We can use:

  • awk ‘BEGIN { OFS = “,”} ; {print $1,$2,$3}’
    • Basically, take an input of column data, and print out the columns we want (can be any, in this case I want the first 3 columns), and make the outputs comma delimited.
    • We can just append this to our other command stacks with another pipe (|) to get our output CSV
  • Example: cat log.csv | awk ‘BEGIN { FS = “,”} ; {print $8,$9}’ | sort -n | uniq -c | sort -n -r | awk ‘BEGIN { OFS = “,”} ; {print $1,$2,$3}’
    • In this example, the source IP and destination IP will be analyzed, and the reduced to unique pairs, along with the number of times that that pair is duplicated in the input log (I use this as a “hit rate” as I described earlier
      • A common question, why do I ask for two columns in the first awk and then ask for three columns in the second awk?
        • The answer of course, is that the first awk prints the unique pairs, but it also adds a column of the “hit rate”, so to get the output appropriately, I need all three fields.

So, once again, get to know awk. It is your friend.:)

PS – Yes, I know, there are hundreds of other ways to get this same data, in the same format, using other command line text processing tools. Many may even be less redundant than the commands above. BUT, this is how I did it. I think it makes it easy for people to get started and play with the data. Post your ways to Twitter or share with the community. Exploration is awesome, so it will encourage users to play more. Cool! Hit me on Twitter if you wanna share some or talk more about this approach (@lbhuston).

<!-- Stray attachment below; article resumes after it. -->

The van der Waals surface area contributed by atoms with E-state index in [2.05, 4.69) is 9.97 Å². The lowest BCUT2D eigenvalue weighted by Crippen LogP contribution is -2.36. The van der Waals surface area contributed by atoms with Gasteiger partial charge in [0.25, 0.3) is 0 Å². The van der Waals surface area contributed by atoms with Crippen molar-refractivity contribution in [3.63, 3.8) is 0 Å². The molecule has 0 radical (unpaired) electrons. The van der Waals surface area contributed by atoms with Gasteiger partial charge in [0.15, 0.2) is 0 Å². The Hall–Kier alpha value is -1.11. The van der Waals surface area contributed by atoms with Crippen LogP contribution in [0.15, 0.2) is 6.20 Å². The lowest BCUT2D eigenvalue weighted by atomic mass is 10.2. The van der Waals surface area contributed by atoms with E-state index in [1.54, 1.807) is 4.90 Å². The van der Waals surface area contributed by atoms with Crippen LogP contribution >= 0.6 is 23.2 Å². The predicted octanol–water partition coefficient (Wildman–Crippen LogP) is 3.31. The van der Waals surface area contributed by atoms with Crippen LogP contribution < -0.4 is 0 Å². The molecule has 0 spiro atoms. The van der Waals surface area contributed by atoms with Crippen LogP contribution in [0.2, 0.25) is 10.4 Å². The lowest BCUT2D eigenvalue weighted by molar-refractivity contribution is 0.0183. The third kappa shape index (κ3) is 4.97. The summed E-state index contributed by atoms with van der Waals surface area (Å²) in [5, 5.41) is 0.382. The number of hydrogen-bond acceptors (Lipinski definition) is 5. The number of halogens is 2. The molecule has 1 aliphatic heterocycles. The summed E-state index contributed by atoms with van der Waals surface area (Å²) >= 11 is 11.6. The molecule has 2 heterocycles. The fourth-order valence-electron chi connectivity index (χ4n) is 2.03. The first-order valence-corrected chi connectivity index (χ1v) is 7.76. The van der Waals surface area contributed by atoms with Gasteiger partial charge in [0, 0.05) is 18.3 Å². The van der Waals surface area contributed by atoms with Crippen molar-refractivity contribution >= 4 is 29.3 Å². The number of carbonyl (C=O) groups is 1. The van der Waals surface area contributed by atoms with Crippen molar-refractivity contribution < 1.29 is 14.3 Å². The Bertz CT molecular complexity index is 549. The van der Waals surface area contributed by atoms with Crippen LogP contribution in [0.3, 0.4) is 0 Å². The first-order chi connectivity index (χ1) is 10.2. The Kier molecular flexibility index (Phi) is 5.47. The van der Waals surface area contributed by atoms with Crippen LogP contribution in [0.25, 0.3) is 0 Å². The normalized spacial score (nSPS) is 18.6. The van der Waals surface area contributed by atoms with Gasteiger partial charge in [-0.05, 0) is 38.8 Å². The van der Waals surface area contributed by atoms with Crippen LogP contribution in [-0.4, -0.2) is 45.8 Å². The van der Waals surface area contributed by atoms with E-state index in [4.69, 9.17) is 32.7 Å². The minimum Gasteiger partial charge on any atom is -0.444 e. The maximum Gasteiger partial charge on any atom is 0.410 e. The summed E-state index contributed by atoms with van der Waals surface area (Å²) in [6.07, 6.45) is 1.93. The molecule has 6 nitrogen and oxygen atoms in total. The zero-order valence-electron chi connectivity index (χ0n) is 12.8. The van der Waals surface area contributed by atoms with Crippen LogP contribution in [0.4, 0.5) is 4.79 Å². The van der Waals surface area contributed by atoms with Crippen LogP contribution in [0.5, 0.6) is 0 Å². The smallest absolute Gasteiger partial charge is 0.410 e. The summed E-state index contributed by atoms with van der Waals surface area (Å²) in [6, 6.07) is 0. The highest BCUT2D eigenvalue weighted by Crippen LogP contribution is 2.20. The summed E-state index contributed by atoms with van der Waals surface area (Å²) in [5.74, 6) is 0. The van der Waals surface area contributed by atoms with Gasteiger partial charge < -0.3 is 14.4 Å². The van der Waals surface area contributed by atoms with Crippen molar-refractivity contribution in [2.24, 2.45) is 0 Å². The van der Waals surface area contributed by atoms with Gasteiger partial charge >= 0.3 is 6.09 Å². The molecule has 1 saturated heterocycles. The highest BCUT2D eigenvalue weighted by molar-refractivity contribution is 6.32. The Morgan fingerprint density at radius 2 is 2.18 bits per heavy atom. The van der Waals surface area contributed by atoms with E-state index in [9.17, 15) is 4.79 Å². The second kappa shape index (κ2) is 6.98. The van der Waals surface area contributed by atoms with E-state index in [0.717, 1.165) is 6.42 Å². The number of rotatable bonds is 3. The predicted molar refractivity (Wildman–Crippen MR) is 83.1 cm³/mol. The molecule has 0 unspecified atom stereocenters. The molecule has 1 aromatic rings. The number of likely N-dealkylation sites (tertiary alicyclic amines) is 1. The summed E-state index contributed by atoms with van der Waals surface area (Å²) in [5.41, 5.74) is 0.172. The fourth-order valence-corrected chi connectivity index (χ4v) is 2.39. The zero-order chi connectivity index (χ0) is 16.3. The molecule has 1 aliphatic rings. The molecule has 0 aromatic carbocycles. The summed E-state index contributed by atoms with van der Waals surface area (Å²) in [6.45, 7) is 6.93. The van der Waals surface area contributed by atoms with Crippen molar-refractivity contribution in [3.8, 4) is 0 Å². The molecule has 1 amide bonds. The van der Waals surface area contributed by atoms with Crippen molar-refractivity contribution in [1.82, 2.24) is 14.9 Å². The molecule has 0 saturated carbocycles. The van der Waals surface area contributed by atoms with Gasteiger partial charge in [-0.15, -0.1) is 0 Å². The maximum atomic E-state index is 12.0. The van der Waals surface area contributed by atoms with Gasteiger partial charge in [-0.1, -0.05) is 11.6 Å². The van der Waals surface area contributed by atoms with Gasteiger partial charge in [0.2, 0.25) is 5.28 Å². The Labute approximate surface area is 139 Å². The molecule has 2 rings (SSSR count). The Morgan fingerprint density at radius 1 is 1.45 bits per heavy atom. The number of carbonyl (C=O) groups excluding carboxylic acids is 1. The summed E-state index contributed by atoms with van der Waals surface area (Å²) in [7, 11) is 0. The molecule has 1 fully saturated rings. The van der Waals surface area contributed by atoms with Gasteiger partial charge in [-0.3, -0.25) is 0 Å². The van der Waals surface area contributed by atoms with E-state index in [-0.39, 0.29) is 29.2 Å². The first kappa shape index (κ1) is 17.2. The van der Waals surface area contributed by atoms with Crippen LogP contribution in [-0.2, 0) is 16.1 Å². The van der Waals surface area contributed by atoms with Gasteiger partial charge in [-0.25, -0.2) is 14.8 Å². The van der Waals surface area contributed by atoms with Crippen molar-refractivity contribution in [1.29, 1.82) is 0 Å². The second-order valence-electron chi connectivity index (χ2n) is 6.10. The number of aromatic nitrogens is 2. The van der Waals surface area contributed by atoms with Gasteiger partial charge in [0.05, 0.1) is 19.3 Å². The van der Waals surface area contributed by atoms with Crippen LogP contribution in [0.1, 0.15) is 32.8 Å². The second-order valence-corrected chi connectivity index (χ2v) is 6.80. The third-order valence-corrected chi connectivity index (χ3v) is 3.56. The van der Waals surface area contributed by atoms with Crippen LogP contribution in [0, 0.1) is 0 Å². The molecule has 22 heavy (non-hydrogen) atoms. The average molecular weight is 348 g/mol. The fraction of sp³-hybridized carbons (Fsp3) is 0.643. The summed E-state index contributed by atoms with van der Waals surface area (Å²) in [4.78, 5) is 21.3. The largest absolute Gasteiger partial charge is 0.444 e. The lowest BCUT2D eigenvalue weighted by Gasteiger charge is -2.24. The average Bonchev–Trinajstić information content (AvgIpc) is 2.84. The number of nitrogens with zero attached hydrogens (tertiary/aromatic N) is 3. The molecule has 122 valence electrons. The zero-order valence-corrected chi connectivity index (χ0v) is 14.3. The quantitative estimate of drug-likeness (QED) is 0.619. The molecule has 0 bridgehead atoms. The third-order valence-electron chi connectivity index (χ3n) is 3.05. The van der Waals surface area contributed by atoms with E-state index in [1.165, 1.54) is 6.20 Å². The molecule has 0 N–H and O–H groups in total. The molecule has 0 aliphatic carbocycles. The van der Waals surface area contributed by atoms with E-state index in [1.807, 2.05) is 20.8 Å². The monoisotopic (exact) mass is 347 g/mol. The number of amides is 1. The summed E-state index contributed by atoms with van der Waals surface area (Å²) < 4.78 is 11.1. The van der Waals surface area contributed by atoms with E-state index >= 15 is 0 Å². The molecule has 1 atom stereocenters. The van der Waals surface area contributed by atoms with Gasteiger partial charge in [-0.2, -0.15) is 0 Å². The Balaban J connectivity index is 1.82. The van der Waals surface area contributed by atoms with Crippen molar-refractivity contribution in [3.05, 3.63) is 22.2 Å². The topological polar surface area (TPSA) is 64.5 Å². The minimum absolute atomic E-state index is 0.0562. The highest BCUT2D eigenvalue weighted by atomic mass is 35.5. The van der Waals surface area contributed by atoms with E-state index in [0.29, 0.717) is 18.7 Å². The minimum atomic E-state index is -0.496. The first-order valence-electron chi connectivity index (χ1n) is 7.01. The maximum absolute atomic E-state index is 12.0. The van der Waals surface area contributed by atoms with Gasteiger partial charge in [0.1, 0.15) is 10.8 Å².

Thanks for reading!

Quick & Dirty Palo Alto Log Analysis

OK, so I needed to do some quick and dirty traffic analysis on Palo Alto text logs for a project I was working on. The Palo Alto is great and their console tools are nice. Panorama is not too shabby. But, when I need quick and dirty analysis and want to play with data, I dig into the logs. 
 
That said, for my quick analysis, I needed to analyze a bunch of text logs and model the traffic flows. To do that, I used simple command line text processing in Unix (Mac OS, but with tweaks also works in Linux, etc.)
 
I am sharing some of my notes and some of the useful command lines to help others who might be facing a similar need.
 
First, for my project, I made use of the following field #’s in the text analysis, pulled from the log header for sequence:
  • $8 (source IP) 
  • $9 (dest IP)
  • $26 (dest port)
  • $15 (AppID)
  • $32 (bytes)
 
Once, I knew the fields that corresponded to values I wanted to study, I started using the core power of command line text processing. And in this case, the power I needed was:
  • cat
  • grep
    • Including, the ever useful grep -v (inverse grep, show me the lines that don’t match my pattern)
  • awk